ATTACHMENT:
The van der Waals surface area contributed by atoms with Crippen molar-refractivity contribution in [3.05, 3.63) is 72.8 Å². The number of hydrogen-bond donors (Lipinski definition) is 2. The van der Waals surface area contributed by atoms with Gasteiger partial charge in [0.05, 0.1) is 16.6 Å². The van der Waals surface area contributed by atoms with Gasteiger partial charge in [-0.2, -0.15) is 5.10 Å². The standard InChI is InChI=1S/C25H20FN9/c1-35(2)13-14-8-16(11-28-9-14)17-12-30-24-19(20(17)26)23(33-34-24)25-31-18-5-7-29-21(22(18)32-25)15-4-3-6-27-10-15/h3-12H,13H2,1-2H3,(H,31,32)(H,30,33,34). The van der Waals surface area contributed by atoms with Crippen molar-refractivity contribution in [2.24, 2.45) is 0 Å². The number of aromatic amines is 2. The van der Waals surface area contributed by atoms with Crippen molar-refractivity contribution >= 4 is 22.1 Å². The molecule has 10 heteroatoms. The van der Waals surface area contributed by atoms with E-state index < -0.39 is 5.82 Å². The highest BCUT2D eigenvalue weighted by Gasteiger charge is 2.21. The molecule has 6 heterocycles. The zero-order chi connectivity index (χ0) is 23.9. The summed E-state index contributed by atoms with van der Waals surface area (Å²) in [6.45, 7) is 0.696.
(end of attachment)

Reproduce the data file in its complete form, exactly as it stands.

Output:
The van der Waals surface area contributed by atoms with Crippen molar-refractivity contribution in [3.05, 3.63) is 72.8 Å². The number of hydrogen-bond donors (Lipinski definition) is 2. The van der Waals surface area contributed by atoms with Gasteiger partial charge in [0.05, 0.1) is 16.6 Å². The van der Waals surface area contributed by atoms with Gasteiger partial charge in [-0.2, -0.15) is 5.10 Å². The standard InChI is InChI=1S/C25H20FN9/c1-35(2)13-14-8-16(11-28-9-14)17-12-30-24-19(20(17)26)23(33-34-24)25-31-18-5-7-29-21(22(18)32-25)15-4-3-6-27-10-15/h3-12H,13H2,1-2H3,(H,31,32)(H,30,33,34). The van der Waals surface area contributed by atoms with Crippen molar-refractivity contribution in [2.24, 2.45) is 0 Å². The number of aromatic amines is 2. The van der Waals surface area contributed by atoms with Crippen molar-refractivity contribution >= 4 is 22.1 Å². The molecule has 10 heteroatoms. The van der Waals surface area contributed by atoms with E-state index < -0.39 is 5.82 Å². The highest BCUT2D eigenvalue weighted by Gasteiger charge is 2.21. The molecule has 6 heterocycles. The zero-order chi connectivity index (χ0) is 23.9. The summed E-state index contributed by atoms with van der Waals surface area (Å²) in [6.45, 7) is 0.696.